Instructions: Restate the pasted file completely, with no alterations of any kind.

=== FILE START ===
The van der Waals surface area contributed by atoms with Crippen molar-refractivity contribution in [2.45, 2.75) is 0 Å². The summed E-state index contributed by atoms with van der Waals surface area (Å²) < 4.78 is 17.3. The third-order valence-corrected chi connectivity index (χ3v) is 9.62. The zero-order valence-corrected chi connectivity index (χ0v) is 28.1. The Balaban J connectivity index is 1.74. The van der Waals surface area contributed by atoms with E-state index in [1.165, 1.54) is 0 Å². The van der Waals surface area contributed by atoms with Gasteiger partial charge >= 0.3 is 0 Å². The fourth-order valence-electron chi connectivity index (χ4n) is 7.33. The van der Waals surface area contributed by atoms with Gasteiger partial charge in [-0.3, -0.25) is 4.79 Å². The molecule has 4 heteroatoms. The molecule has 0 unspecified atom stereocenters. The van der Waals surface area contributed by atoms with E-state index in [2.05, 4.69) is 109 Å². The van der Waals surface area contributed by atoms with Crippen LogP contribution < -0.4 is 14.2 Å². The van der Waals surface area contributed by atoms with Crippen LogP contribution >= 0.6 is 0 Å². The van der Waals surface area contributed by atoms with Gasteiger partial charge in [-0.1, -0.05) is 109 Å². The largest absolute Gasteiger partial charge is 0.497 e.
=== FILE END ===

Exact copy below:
The van der Waals surface area contributed by atoms with Crippen molar-refractivity contribution in [2.45, 2.75) is 0 Å². The summed E-state index contributed by atoms with van der Waals surface area (Å²) < 4.78 is 17.3. The third-order valence-corrected chi connectivity index (χ3v) is 9.62. The zero-order valence-corrected chi connectivity index (χ0v) is 28.1. The Balaban J connectivity index is 1.74. The van der Waals surface area contributed by atoms with E-state index in [1.165, 1.54) is 0 Å². The van der Waals surface area contributed by atoms with Gasteiger partial charge >= 0.3 is 0 Å². The fourth-order valence-electron chi connectivity index (χ4n) is 7.33. The van der Waals surface area contributed by atoms with Gasteiger partial charge in [-0.3, -0.25) is 4.79 Å². The molecule has 4 heteroatoms. The molecule has 0 unspecified atom stereocenters. The van der Waals surface area contributed by atoms with E-state index in [2.05, 4.69) is 109 Å². The van der Waals surface area contributed by atoms with Crippen LogP contribution < -0.4 is 14.2 Å². The van der Waals surface area contributed by atoms with Crippen LogP contribution >= 0.6 is 0 Å². The van der Waals surface area contributed by atoms with Gasteiger partial charge in [-0.1, -0.05) is 109 Å². The largest absolute Gasteiger partial charge is 0.497 e.